Mt. Vesuvius is the one of the most dangerous and most closely monitored active volcanoes in the world – according to our awesomely amazing guide – ANNA. It stands 1293 meters and was last active in 1944 during WWII – at which point the area was evacuated. I mention the war, because I remember something about an airbase there at this time losing lots of planes to the heat and the ash. Again – tour guide, ANNA.
Our group took a special journey to the top of the volcano. We walked through gravel to the top until we peered over the edge into the crater. The trail goes around the top of the opening, but did not go the distance due to our schedule. The stairs in the featured photo led to the other side of the crater.
As we traveled from Rome to the Naples Region and Mt. Vesuvius we saw the Italian country side from the bus window.
From the window of the bus on the way to the drop off point. I love the tree on the right, giving the photo depth. Anyway – this is the port of Naples.
As we drove up part of Mt. Vesuvius, the roads were very winding and narrow. Sometimes I did not quite know how the bus driver did it. Pure luck, because the rode was not wide enough for one tour bus, let alone, a second bus coming down the hill. The photos above, again, were from the bus window. The buildings and life surrounding this potential firestorm are amazing.
We arrive to the point where we could get out and walk the rest of the way. Lots of souvenirs made from the lava rocks from the volcano. The girls above are in their this is my life pose. And so…the climb begins….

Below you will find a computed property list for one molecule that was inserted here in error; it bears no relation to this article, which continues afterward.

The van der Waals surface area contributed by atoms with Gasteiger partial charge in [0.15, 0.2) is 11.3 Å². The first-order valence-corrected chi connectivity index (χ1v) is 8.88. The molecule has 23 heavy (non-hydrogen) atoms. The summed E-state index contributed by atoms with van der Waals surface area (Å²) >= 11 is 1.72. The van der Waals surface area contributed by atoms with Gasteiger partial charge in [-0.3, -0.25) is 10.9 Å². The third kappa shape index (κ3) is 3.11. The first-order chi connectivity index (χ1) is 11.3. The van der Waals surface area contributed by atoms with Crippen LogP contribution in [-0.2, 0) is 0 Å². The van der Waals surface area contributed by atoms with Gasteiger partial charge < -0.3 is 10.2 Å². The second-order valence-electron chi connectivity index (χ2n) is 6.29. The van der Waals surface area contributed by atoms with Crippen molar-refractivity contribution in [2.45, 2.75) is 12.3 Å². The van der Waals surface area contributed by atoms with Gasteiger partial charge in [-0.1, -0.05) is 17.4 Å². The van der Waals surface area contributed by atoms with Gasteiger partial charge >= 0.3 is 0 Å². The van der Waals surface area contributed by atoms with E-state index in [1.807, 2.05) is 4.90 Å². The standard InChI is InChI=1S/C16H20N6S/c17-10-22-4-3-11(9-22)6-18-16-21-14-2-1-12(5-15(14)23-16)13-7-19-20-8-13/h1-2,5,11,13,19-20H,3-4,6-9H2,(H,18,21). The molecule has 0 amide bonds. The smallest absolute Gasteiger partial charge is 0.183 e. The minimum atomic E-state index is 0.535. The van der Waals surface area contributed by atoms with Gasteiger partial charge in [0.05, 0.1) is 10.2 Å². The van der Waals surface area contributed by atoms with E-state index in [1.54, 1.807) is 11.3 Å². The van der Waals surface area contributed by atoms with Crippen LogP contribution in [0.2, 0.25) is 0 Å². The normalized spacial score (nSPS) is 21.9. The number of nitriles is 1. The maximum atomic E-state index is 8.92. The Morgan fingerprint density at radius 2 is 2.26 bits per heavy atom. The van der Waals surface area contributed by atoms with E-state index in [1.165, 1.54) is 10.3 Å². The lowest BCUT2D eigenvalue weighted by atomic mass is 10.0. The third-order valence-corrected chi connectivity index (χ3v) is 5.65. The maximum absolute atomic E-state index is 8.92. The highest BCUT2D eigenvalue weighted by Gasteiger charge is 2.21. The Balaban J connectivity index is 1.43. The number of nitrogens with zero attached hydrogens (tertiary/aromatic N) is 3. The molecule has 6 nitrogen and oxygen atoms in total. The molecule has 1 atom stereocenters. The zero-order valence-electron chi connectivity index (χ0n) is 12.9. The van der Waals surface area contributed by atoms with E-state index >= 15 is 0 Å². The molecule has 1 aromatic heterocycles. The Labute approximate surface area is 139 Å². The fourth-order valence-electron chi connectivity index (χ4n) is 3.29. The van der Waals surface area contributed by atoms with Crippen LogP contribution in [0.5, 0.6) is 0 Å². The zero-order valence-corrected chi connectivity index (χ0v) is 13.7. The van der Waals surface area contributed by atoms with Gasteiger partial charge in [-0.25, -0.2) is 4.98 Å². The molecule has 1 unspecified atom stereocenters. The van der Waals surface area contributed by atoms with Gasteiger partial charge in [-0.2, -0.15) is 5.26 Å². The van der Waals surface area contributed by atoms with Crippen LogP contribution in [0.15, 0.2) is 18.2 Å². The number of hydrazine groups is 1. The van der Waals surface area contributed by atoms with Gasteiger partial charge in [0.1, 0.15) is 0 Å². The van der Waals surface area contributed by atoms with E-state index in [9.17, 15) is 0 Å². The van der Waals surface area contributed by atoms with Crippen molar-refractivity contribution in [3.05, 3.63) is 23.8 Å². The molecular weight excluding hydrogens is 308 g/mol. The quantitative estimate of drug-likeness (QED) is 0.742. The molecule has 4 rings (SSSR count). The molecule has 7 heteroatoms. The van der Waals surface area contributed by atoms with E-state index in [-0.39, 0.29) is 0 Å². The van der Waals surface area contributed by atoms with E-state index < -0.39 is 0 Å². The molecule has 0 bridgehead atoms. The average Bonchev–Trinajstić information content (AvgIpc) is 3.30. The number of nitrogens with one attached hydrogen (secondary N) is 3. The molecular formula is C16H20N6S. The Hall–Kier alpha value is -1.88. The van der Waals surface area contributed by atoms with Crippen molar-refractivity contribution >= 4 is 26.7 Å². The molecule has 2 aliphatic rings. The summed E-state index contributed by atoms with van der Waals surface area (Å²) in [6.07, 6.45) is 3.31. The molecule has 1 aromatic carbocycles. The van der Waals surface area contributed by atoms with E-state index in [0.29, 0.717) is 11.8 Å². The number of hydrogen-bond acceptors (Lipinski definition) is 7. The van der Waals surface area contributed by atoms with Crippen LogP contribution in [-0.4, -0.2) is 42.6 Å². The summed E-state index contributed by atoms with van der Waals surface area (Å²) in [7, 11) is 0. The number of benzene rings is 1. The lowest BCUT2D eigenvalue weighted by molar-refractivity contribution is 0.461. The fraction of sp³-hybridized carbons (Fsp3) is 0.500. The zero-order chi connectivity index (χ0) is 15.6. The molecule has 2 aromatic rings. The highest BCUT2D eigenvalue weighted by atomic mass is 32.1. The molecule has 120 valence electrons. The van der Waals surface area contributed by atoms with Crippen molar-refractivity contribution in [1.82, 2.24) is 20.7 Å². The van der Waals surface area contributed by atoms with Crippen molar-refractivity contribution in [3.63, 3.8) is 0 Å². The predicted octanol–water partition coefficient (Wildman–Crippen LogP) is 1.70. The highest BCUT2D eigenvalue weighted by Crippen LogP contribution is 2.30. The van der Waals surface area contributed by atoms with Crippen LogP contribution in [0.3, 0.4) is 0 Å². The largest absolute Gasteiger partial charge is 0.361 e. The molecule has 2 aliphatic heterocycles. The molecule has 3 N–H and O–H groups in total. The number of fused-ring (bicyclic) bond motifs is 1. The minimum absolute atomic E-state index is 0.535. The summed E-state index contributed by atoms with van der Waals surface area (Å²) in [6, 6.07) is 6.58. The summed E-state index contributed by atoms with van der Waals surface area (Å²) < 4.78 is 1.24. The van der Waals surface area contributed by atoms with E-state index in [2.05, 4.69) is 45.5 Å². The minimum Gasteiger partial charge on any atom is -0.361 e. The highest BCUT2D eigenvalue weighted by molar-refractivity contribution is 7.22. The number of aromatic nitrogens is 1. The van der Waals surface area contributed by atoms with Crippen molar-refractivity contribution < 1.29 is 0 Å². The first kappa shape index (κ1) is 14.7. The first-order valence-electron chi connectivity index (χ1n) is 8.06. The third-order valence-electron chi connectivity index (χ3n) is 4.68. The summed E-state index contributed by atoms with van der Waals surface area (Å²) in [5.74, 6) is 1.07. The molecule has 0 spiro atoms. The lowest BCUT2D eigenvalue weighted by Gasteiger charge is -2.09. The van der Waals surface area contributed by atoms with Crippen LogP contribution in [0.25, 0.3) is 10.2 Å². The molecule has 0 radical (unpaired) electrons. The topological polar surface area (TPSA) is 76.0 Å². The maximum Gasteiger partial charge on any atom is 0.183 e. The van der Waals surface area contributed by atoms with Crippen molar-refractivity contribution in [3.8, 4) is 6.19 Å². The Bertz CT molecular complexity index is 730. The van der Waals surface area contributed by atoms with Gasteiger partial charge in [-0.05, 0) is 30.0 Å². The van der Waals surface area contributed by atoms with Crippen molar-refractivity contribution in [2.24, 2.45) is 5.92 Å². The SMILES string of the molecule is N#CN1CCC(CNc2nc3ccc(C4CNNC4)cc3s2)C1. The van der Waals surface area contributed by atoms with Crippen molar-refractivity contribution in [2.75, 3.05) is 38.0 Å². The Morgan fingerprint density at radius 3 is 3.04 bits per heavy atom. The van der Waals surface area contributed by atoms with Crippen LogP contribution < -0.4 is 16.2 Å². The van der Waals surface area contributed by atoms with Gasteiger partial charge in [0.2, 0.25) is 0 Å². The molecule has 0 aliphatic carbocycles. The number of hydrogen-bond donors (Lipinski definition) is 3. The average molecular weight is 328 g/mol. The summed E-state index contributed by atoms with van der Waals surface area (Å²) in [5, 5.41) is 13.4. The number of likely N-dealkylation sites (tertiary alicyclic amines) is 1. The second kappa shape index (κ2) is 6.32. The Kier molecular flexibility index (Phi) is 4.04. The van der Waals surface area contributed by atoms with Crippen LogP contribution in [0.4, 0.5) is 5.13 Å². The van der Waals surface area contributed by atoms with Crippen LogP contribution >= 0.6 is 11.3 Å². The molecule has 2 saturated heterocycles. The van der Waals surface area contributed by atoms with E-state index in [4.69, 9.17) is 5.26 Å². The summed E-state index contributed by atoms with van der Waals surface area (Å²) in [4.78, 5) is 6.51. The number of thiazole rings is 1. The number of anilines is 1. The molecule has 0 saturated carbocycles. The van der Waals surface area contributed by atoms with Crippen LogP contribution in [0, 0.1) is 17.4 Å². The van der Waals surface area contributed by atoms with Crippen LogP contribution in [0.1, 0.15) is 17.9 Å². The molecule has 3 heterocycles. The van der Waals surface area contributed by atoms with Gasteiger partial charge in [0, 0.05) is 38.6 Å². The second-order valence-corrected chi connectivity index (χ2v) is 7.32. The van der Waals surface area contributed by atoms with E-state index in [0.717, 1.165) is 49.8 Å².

They do offer tour guides at the site. We were held up a bit, actually, because they would not let our tour guide lead the group – we had to hire theirs. Honestly, we did not even want a guide, but we were required to have one. She was kind of awful. So boring. Too quiet, she seemed like maybe she, herself, had looked at this crater one too many times. Eventually, we trailed off and kind of left her. I am sure we missed out on history of the hill this way, but I could not help it. There is nothing worse than a boring tour guide when in the presence of such amazing history and beauty.
And so, we make it to the top.
Looking to the left….(above)
And looking to the right….Naples, Italy…then zoomed in. Literally felt like we were on top of the world. Breathtaking views, beautiful wind, and the excitement of knowing the thing could erupt at any moment (not really, but I’m just sayin’)
Also at the top of Mt. Vesuvius…
Remnants of a once functioning cable car ride to the top of the volcano. The guide did not seem to know anything about the history of that or why they removed it. I would imagine, perhaps, it is a gruesome, tragic tale better forgotten. I rode on one of these in Chattanooga, TN once. ONCE.
Another little visitor on the top of the volcano…I caught him mid color change.
Beautiful flowers in the harshest of conditions…in gravel and stone…with such a backdrop!
Views of the inside of the crater wall. The steam coming out of the holes in the ground tell us that this is, indeed, an active volcano.
This is the view from our lunch spot, half way back down the mountain. The Island of Capri is in the distance…going there tomorrow.
After our climb and a little lunch, a guided tour of Pompeii awaits us. The mountain in the distance is Mt. Vesuvius. If only all of those pesky people were not in the photo!
Both locations – worth every penny. If you are in the area and have the strength, I totally recommend the climb to the top. I will always remember that view with the wind in my hair and the sun in my face. Also in fields of poppies – check out the post about Pompeii.
Thanks for reading my post and traveling with me! Be sure to follow me on fields of poppies to see where we go next!!